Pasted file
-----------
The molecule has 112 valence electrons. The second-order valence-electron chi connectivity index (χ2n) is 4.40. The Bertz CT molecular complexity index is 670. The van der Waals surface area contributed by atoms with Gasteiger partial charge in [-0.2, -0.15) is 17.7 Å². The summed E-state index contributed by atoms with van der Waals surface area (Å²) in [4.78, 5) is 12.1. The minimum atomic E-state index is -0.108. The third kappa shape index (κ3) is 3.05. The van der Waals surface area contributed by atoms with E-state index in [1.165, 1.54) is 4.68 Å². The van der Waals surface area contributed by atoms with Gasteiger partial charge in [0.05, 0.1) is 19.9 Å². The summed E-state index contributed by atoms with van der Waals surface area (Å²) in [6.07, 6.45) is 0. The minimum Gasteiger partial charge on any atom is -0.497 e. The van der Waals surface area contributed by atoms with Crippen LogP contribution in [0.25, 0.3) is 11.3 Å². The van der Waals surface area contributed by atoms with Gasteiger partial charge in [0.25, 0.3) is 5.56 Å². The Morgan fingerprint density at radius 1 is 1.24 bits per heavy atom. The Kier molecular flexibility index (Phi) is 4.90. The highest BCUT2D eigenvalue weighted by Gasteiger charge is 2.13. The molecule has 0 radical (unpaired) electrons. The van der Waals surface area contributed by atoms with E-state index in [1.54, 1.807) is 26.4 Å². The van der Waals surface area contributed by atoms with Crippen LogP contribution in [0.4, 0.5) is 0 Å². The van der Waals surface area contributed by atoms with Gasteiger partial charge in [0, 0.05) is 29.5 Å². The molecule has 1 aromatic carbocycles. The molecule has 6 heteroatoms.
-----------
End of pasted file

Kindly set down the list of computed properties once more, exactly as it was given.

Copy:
The molecule has 112 valence electrons. The second-order valence-electron chi connectivity index (χ2n) is 4.40. The Bertz CT molecular complexity index is 670. The van der Waals surface area contributed by atoms with Gasteiger partial charge in [-0.2, -0.15) is 17.7 Å². The summed E-state index contributed by atoms with van der Waals surface area (Å²) in [4.78, 5) is 12.1. The minimum atomic E-state index is -0.108. The third kappa shape index (κ3) is 3.05. The van der Waals surface area contributed by atoms with E-state index in [1.165, 1.54) is 4.68 Å². The van der Waals surface area contributed by atoms with Gasteiger partial charge in [0.05, 0.1) is 19.9 Å². The summed E-state index contributed by atoms with van der Waals surface area (Å²) in [6.07, 6.45) is 0. The minimum Gasteiger partial charge on any atom is -0.497 e. The van der Waals surface area contributed by atoms with Crippen LogP contribution in [0.25, 0.3) is 11.3 Å². The van der Waals surface area contributed by atoms with Gasteiger partial charge in [0.25, 0.3) is 5.56 Å². The Morgan fingerprint density at radius 1 is 1.24 bits per heavy atom. The Kier molecular flexibility index (Phi) is 4.90. The highest BCUT2D eigenvalue weighted by Gasteiger charge is 2.13. The molecule has 0 radical (unpaired) electrons. The van der Waals surface area contributed by atoms with E-state index in [1.54, 1.807) is 26.4 Å². The van der Waals surface area contributed by atoms with Crippen LogP contribution in [0.4, 0.5) is 0 Å². The van der Waals surface area contributed by atoms with Gasteiger partial charge in [0, 0.05) is 29.5 Å². The molecule has 1 aromatic carbocycles. The molecule has 6 heteroatoms.